In it's infancy, the Christian church had to formulate the central beliefs of our faith. Leaders argued, prayed, and studied, coming up with what we now have in the Bible, as well as unifying statements such as the Apostles' and Nicene Creeds.
In the centuries that followed, the church picked up many practices, teachings, and beliefs that harmed people's faith more than they helped it. Reformation leaders discarded doctrines that pointed away from Christ and toward the idea that human action was necessary for salvation.
They were left with the essentials of the Christian faith, which we still rely on to define it today. The essentials are that we are bound and broken by sin, and that through Christ crucified, God has saved us. Christ needs no help from us. Every other doctrine of the church was considered adiaphora--things we could take or leave.
Despite being nonessential, adiaphora are often the points of tension that continue to divide the church. Adiaphora in the church today includes whether to use grape juice or wine for the Lord's Supper, which music styles and instruments should be used in worship, the proper position of our bodies while we pray, whether to sprinkle or dunk in baptism, and countless other practices. In other words, Christians continue to wrestle with figuring out what's truly essential in calling ourselves the body of Christ.
Share a low from the past week.
Parents/Guardians be sure to share as well!
Do All to the Glory of God
23 “All things are lawful,” but not all things are beneficial. “All things are lawful,” but not all things build up. 24 Do not seek your own advantage, but that of the other. 25 Eat whatever is sold in the meat market without raising any question on the ground of conscience, 26 for “the earth and its fullness are the Lord’s.”27 If an unbeliever invites you to a meal and you are disposed to go, eat whatever is set before you without raising any question on the ground of conscience. 28 But if someone says to you, “This has been offered in sacrifice,” then do not eat it, out of consideration for the one who informed you, and for the sake of conscience— 29 I mean the other’s conscience, not your own. For why should my liberty be subject to the judgment of someone else’s conscience? 30 If I partake with thankfulness, why should I be denounced because of that for which I give thanks?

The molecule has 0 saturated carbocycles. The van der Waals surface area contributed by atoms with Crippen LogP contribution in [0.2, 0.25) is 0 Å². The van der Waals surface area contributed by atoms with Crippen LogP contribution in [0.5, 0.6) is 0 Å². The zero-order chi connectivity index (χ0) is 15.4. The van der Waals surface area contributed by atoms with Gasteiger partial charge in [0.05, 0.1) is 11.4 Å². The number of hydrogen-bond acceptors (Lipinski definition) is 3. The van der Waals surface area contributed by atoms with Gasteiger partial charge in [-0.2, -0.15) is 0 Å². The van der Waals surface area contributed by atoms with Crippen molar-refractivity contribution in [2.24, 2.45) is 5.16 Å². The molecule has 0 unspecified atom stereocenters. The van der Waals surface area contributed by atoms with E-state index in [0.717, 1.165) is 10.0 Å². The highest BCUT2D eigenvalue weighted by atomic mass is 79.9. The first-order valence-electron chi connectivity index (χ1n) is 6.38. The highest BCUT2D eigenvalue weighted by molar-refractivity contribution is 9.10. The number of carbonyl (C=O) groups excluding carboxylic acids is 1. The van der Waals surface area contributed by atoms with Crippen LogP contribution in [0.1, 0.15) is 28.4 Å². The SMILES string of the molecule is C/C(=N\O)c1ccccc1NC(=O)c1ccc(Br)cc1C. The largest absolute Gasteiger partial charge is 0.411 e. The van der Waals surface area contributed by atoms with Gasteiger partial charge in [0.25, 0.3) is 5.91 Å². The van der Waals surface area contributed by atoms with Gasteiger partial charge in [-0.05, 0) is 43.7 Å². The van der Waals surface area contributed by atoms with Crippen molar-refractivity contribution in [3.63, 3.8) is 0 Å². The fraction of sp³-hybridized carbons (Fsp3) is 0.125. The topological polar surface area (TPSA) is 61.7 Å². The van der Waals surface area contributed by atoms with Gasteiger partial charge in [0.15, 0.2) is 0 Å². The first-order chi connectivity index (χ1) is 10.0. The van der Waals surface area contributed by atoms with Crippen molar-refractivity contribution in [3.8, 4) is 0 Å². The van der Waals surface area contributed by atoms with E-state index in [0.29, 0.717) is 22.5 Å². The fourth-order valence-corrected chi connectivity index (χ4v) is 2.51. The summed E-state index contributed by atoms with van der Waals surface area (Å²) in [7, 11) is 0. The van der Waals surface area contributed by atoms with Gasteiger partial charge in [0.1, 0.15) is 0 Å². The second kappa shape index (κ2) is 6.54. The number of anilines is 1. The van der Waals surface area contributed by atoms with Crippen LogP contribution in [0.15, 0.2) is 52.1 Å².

31 So, whether you eat or drink, or whatever you do, do everything for the glory of God. 32 Give no offense to Jews or to Greeks or to the church of God, 33 just as I try to please everyone in everything I do, not seeking my own advantage, but that of many, so that they may be saved. 11 1 Be imitators of me, as I am of Christ.
Can you think of something that's legal but not necessarily good for people?
How can we discern the difference between something that we can do and something we should do?
(Name), you are a Child of God!